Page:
Sunday, June 17, 2012

Converting Eudora email archives -- the end is near (and Norton Commander ncmail.exe in a footnote)

I have years of email messages locked up in a 1.2 GB Eudora for Windows archive [3]. Converting them has been a pending project for about 10 years. This archive is a part of my extended memory; it has the keys to remembering people and places now forgotten.

Now time is running out. Eudora Mailbox Cleaner is one of the best tools for this project, and it's PPC only. Since Lion doesn't have Rosetta, the app won't run on 10.7 or higher. [1]

I've downloaded a copy. I think I'll delay my primary machine's Lion conversion until the Eudora conversion is done.

There are other Eudora archive conversion methods, but most run on Windows -- and I think Windows VMs on Mac will fade away as Apple locks the OS down to both block malware and enforce DRM. Time is passing. If you have old archives, you may have only a year or so to (relatively) easily convert them.

I'm planning to create a user account to test the import, then backup up my current Mail database prior to adding this one.

See also:


It took a few hours to do the conversion; most of that was spent waiting for a bundled AppleScript to Rebuild Mailboxes. Post conversion the database is 2.4 GB and over 55,000 messages.

Follow the directions carefully. I didn't think the nicknames were worth converting until I saw them; the connections between Groups and Members turned out to have powerful memory value. I recommend testing first with a special user and an empty address book and email account. If you import into an existing Mail database be sure to backup ~/Library/Mail first.

I didn't import Filters. They'd just be noise now.

With OS 10.4 and later there's an essential 'Mailbox Rebuild' step. My Eudora had at least 478 folders across a deep hierarchy [2]. It would have been extremely tedious to try to rebuild them all. So I tried the 10.4-10.5 rebuild AppleScript, even though I am running 10.7 Snow Leopard. 

That script runs slowly, and because of the way UI Scripting work it must own the entire machine. It will steal focus. Don't try to even switch users. It took over an hour to complete. Thank Darwin it's there; the job would have been untenable without it.

As per the documentation (mandatory read):

Your imported mailboxes will be located in a new folder called "Import" at the top-level of your local mailboxes. The new files will be located at "~/Library/Mail/Mailboxes/Import" on your hard disk...

... due to the way the Address Book works, a new group will be created for each Eudora nickname which expands to more than one email address.

I've already leveraged the archive to rebuild memories of people I worked and corresponded with in the 1990s. Some have died, some I've lost touch with. My old Eudora email archive has now been reintegrated into my extended memory.

For now the email archive and my old Address Book are sitting in a distinct user account. I will decide over the next week whether I'm going to leave them there or, more likely, repeat the process. If I do a complete merge I may create yet another user account, copy both my current email archive and this archive there, and let the process run.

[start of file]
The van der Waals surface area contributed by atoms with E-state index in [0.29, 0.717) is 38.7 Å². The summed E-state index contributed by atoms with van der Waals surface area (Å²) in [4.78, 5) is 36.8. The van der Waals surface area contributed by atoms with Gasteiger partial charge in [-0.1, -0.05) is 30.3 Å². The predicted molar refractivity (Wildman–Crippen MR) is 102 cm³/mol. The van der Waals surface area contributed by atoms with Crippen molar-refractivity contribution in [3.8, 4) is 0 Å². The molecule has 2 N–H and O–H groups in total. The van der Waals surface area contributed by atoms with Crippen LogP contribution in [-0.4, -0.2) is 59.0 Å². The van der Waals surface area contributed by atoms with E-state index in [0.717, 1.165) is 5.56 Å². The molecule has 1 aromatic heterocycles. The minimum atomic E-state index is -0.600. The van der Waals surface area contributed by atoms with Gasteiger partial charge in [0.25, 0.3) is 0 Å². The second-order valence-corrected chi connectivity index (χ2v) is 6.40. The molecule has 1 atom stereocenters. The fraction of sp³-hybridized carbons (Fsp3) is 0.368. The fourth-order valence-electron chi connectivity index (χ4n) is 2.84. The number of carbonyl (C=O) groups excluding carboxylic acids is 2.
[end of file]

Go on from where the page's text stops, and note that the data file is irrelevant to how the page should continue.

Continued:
OS X mail has a virtually undocumented import Apple Mail Data feature. I don't think it will be practical to import the archive using that but I'll take a look at it. (Update: It seems to have worked quite well. I imported my old Netscape emails at the same time.)

- fn -

[1] A year or two ago our 8 yo G5 iMac hard drive died. I dithered about whether to replace it or not because of the infamous iMac capacitor problem and its slowly delaminating screen. (The G5 iMac was one of Apple's most troublesome machines -- they desperately needed to move to Intel. The heat problems were extreme. It was, however, extremely easy to repair. That was even a marketing feature. Perhaps the G5 iMac is why Apple doesn't design for fixability any more.)

I did replace the drive and it's still working. It can even, if I were to install 10.4, run Classic. It's now one of my most valued machines. I think I may turn our MacBook into the kid machine and put the G5 iMac on a very light duty cycle so I can keep it available for another decade. I'll also archive my software install library onto its now capacious hard drive.

[2] My Gmail archive has essentially 2 mailboxes: In and All. Full text indexing and search changes things.

[3] Created by Steve Dorner, Eudora was the preeminent Mac email software and was dominant for a time on Windows as well. This archive, during its lifetime, moved from Mac to Windows. I found some 1996 correspondence with Steve, he was a very approachable developer with a lot of correspondence!

Before Eudora I used Norton Commander Mail (ncmail.exe) with MCIMail (pre-inernet -- was my email at the time.

Writing this post inspired me to look into those archives. I did have them -- zipped up from the days when 200K was a lot of data. OS X couldn't open the old zip archives, but Unarchiver did fine. I used Automator to attach a .txt extension to each file and assigned them to TextWrangler. That was enough to convince OS X to index my old NC email messages. For example:

I actually got a bunch of public domain and shareware Windows applications running SLIP under OS/2 over my 14.4K modem ... 

... The second thing I'm excited about ...) is learning HTML and creating my own home page on the SILS Mosaic connection...

...  for my next 'HOT tip'. Check out TeleScript. Ignore "General Magic" -- it's bogus. TeleScript is the secret pearl.

I didn't remember that 14.4K modems coexisted with HTML 1.x. TeleScript is huge in an alternative reality. GM was a copy co-founded by "Bill Atkinson, Andy Hertzfeld and Marc Porat". Historic names.

The next archive to crack is a set of email written using Netscape's email app. (Update: Mail imports these directly.)

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